Marsh, Edwin T., Indictment,
Remarks on being sentenced, 149
Selden, H.R., Opening speech in Miss Anthony’s
Argument in her case, 17
Argument on motion for new trial, 68
Van Voorhis, John, Argument of motion to quash the
in the case of Jones, Marsh and Hall, 94
Argument in the case of Jones, Marsh and Hall on the merits, 128
Motion for new trial in the case of Jones, Marsh and Hall, 147
At the election of President and Vice President of the United States, and members of Congress, in November, 1872, Susan B. Anthony, and several other women, offered their votes to the inspectors of election, claiming the right to vote, as among the privileges and immunities secured to them as citizens by the fourteenth amendment to the Constitution of the United States. The inspectors, Jones, hall, and Marsh, by a majority, decided in favor of receiving the offered votes, against the dissent of hall, and they were received and deposited in the ballot box. For this act, the women, fourteen in number, were arrested and held to bail, and indictments were found against them severally, under the 19th Section of the Act of Congress of May 30th, 1870, (16 St. at L. 144.) charging them with the offense of “knowingly voting without having a lawful right to vote.” The three inspectors were also arrested, but only two of them were held to bail, hall having been discharged by the Commissioner on whose warrant they were arrested. All three, however were jointly indicted under the same statute—for having “knowingly and wilfully received the votes of persons not entitled to vote.”
Of the women voters, the case of Miss Anthony alone was brought to trial, a nolle prosequi having been entered upon the other indictments. Upon the trial of Miss Anthony before the U.S. Circuit Court for the Northern District of New York, at Canandaigua, in June, 1873, it was proved that before offering her vote she was advised by her counsel that she had a right to vote; and that she entertained no doubt, at the time of voting, that she was entitled to vote. It was claimed in her behalf:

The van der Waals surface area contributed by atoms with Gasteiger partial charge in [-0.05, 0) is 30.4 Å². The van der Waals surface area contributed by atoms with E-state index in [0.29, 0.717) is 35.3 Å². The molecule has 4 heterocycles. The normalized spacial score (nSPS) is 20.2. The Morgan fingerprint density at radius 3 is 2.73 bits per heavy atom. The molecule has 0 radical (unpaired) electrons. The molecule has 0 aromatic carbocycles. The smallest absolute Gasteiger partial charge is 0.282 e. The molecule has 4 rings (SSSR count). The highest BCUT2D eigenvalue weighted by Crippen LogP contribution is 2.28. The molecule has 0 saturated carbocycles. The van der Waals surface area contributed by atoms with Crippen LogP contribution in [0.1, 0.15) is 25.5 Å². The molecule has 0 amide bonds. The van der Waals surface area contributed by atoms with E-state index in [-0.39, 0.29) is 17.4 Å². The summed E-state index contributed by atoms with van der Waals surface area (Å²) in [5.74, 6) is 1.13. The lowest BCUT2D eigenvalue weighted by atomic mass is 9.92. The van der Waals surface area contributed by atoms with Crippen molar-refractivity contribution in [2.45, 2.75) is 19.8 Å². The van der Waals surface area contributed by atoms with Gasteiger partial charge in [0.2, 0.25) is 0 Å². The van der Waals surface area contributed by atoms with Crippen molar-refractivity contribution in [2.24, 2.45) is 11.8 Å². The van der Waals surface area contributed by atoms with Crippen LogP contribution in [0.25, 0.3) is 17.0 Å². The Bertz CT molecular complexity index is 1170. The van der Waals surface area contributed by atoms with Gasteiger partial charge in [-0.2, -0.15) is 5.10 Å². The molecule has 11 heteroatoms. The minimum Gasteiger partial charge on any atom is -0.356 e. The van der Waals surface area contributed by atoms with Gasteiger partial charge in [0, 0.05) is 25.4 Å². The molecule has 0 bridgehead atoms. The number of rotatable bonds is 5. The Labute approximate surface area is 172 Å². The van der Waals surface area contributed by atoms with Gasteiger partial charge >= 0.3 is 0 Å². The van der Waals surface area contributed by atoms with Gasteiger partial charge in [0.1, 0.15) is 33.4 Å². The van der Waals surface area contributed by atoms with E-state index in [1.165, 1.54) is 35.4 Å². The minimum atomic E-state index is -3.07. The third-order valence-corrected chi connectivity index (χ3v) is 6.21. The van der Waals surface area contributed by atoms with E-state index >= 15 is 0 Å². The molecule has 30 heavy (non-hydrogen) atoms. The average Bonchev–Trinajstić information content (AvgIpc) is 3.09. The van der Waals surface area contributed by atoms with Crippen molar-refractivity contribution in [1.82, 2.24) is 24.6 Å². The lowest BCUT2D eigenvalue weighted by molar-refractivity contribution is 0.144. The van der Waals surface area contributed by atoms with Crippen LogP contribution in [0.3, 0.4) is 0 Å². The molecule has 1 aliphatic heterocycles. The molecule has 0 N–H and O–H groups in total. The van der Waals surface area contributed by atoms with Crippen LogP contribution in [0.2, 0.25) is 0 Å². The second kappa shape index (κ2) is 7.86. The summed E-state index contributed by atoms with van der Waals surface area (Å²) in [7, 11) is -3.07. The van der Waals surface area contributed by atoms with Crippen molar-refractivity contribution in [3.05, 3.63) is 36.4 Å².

I. That she was legally entitled to vote.
II. That if she was not so entitled, but voted in good faith in the belief that it was her right, she was guilty of no crime.
III. That she did vote in such good faith, and with such belief.
The court held that the defendant had no right to vote—that good faith constituted no defence—that there was nothing in the case for the jury to decide, and directed them to find a verdict of guilty; refusing to submit, at the request of the defendant’s counsel, any question to the jury, or to allow the clerk to ask the jurors, severally, whether they assented to the verdict which the court had directed to be entered. The verdict of guilty was entered by the clerk, as directed by the court, without any express assent or dissent on the part of the jury. A fine of $100, and costs, was imposed upon the defendant.